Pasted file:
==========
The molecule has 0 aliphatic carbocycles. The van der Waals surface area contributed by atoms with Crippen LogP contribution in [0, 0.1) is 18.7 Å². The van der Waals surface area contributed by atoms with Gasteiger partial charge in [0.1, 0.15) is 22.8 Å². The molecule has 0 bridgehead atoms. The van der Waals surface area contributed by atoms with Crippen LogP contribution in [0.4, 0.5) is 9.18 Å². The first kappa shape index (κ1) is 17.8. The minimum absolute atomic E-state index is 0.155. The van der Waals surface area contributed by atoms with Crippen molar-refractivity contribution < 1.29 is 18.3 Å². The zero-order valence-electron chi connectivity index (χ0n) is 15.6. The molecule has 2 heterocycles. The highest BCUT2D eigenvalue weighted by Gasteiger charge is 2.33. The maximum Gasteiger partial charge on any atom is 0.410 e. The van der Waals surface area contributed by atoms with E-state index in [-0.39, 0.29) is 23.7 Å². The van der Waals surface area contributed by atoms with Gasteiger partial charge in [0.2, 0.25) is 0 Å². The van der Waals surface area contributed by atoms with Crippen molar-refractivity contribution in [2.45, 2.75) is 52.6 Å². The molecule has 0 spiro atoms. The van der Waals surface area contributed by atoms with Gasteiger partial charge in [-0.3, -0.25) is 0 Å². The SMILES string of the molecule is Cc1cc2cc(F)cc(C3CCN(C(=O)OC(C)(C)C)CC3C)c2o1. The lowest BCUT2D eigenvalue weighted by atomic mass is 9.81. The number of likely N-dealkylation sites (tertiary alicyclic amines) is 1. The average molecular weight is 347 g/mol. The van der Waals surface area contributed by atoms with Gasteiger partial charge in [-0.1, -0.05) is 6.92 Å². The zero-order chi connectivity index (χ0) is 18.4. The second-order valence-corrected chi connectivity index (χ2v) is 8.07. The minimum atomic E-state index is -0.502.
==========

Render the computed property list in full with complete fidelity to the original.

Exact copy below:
The molecule has 0 aliphatic carbocycles. The van der Waals surface area contributed by atoms with Crippen LogP contribution in [0, 0.1) is 18.7 Å². The van der Waals surface area contributed by atoms with Gasteiger partial charge in [0.1, 0.15) is 22.8 Å². The molecule has 0 bridgehead atoms. The van der Waals surface area contributed by atoms with Crippen LogP contribution in [0.4, 0.5) is 9.18 Å². The first kappa shape index (κ1) is 17.8. The minimum absolute atomic E-state index is 0.155. The van der Waals surface area contributed by atoms with Crippen molar-refractivity contribution < 1.29 is 18.3 Å². The zero-order valence-electron chi connectivity index (χ0n) is 15.6. The molecule has 2 heterocycles. The highest BCUT2D eigenvalue weighted by Gasteiger charge is 2.33. The maximum Gasteiger partial charge on any atom is 0.410 e. The van der Waals surface area contributed by atoms with E-state index in [-0.39, 0.29) is 23.7 Å². The van der Waals surface area contributed by atoms with Gasteiger partial charge in [0.2, 0.25) is 0 Å². The van der Waals surface area contributed by atoms with Crippen molar-refractivity contribution in [2.45, 2.75) is 52.6 Å². The molecule has 0 spiro atoms. The van der Waals surface area contributed by atoms with Gasteiger partial charge in [-0.3, -0.25) is 0 Å². The SMILES string of the molecule is Cc1cc2cc(F)cc(C3CCN(C(=O)OC(C)(C)C)CC3C)c2o1. The lowest BCUT2D eigenvalue weighted by atomic mass is 9.81. The number of likely N-dealkylation sites (tertiary alicyclic amines) is 1. The average molecular weight is 347 g/mol. The van der Waals surface area contributed by atoms with Gasteiger partial charge in [-0.1, -0.05) is 6.92 Å². The zero-order chi connectivity index (χ0) is 18.4. The second-order valence-corrected chi connectivity index (χ2v) is 8.07. The minimum atomic E-state index is -0.502.